## Riddler Express

The two larger squares are congruent, and the smaller square makes a \(45\) degree angle with one of the larger squares. Both larger squares touch the circle at one corner, while the smaller square touches the circle at two corners.

How many times greater is the area of one of the larger squares than the area of the smaller square?

## Solution

Let \(O\) be the center of the circle, \(x\) be the length of the side of the larger square and \(y\) be the length of the side of the smaller square.

We have the following equations:

\[ OE = BC/2 = \frac{1}{2}(x + \frac{y}{\sqrt{2}})\\\\ BE = x \\\\ AF = BE - \frac{y}{\sqrt{2}}\\\\ OF = OE + \frac{y}{\sqrt{2}} \\\\ OA = OB \\\\ OA^2 = OF^2 + AF^2 \\\\ OB^2 = OE^2 + BE^2 \]

From the above, we have

\[ \begin{align*} -\frac{y^2}{2} + 2 x \frac{y}{\sqrt{2}} &= \frac{y^2}{2} + 2\frac{1}{2}(x + \frac{y}{\sqrt{2}}) \frac{y}{\sqrt{2}} \\\\ \implies \frac{x}{y} &= \frac{3}{\sqrt{2}} \\\\ \implies \frac{x^2}{y^2} &= \frac{9}{2} \end{align*} \]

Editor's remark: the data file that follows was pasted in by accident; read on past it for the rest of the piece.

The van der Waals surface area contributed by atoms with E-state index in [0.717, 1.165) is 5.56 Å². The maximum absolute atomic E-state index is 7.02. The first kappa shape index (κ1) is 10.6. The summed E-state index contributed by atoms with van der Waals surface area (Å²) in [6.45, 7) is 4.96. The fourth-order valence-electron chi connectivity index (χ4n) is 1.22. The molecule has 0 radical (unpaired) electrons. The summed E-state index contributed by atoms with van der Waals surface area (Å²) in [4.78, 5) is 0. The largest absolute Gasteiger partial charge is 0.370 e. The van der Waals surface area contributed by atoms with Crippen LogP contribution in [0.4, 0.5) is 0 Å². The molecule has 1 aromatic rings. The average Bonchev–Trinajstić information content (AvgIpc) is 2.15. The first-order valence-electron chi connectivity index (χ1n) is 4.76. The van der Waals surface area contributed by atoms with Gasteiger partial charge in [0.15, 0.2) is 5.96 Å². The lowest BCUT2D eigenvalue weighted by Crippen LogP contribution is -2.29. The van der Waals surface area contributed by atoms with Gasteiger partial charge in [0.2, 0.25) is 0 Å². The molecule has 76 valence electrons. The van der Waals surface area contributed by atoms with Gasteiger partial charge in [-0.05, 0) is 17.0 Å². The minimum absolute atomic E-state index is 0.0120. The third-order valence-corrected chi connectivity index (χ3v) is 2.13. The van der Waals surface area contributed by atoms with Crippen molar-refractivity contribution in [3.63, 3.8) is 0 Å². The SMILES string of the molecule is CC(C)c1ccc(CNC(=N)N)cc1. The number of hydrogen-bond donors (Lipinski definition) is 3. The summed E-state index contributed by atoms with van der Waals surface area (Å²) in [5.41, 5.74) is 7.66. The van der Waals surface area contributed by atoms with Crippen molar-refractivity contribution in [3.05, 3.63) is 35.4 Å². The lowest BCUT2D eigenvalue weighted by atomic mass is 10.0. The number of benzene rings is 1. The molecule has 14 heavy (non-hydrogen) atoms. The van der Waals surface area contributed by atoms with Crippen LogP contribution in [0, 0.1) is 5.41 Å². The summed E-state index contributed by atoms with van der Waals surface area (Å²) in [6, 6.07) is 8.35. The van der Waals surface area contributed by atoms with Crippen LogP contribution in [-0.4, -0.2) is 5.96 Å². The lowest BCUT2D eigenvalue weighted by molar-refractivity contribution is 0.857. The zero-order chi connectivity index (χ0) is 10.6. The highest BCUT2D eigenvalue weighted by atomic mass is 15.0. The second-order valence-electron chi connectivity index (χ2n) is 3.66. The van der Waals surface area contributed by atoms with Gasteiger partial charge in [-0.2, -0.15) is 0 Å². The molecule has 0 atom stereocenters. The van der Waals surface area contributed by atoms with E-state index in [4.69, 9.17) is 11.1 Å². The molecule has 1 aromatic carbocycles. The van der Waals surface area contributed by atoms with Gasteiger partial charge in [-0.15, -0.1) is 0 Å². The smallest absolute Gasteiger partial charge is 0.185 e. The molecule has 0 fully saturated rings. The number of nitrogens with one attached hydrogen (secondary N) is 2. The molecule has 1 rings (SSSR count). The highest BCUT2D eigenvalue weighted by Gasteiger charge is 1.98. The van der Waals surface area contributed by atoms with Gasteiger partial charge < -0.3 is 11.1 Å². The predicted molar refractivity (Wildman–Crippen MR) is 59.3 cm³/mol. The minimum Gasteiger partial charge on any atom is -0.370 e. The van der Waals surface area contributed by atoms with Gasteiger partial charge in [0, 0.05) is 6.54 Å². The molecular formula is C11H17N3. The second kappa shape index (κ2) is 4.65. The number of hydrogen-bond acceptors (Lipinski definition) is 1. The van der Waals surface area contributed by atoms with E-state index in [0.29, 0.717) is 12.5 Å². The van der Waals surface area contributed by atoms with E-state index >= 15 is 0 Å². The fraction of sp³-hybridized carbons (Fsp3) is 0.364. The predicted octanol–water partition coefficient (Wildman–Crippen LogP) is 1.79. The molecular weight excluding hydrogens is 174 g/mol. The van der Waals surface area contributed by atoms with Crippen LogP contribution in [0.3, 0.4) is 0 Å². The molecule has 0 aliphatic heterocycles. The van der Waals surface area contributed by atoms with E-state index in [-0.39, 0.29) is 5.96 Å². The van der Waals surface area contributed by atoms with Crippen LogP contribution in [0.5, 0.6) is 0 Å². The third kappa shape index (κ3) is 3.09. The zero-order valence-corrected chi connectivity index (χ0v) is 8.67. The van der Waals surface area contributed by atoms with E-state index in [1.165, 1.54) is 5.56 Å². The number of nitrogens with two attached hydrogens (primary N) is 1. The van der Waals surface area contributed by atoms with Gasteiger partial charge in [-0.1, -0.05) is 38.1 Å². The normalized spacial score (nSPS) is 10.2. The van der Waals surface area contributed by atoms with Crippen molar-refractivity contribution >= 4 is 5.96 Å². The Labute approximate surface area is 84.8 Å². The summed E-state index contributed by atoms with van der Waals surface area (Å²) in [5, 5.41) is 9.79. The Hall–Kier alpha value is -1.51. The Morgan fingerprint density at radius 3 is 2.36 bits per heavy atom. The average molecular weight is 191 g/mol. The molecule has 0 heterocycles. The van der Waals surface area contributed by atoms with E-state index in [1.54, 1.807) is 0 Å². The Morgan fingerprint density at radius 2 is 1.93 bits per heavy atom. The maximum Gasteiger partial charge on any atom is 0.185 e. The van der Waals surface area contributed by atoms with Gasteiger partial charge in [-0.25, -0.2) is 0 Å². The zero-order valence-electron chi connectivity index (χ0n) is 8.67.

## Riddler Classic

For some perfect squares, when you remove the last digit, you get another perfect square. For example, when you remove the last digit from \(256 (16^2\)), you get \(25 (5^2)\).

The first few squares for which this happens are \(16\), \(49\), \(169\), \(256\) and \(361\). What are the next three squares for which you can remove the last digit and get a different perfect square? How many more can you find?

Extra credit: In the list above, \(169 (13^2)\) is a little different from the other numbers. Not only when you remove the last digit do you get a perfect square, \(16 (4^2)\), but when you remove the last two digits, you again get a perfect square: \(1 (1^2)\). Can you find another square with both of these properties?

## Computational Solution

```
from math import sqrt
= 1
cnt for i in range(20, 1000):
if cnt <= 3 and sqrt(int(str(i*i)[:-1])).is_integer():
print(i*i)
+= 1 cnt
```

Three more perfect squares that satisfy the conditions of the problem are \(1444, 3249\) and \(18496\).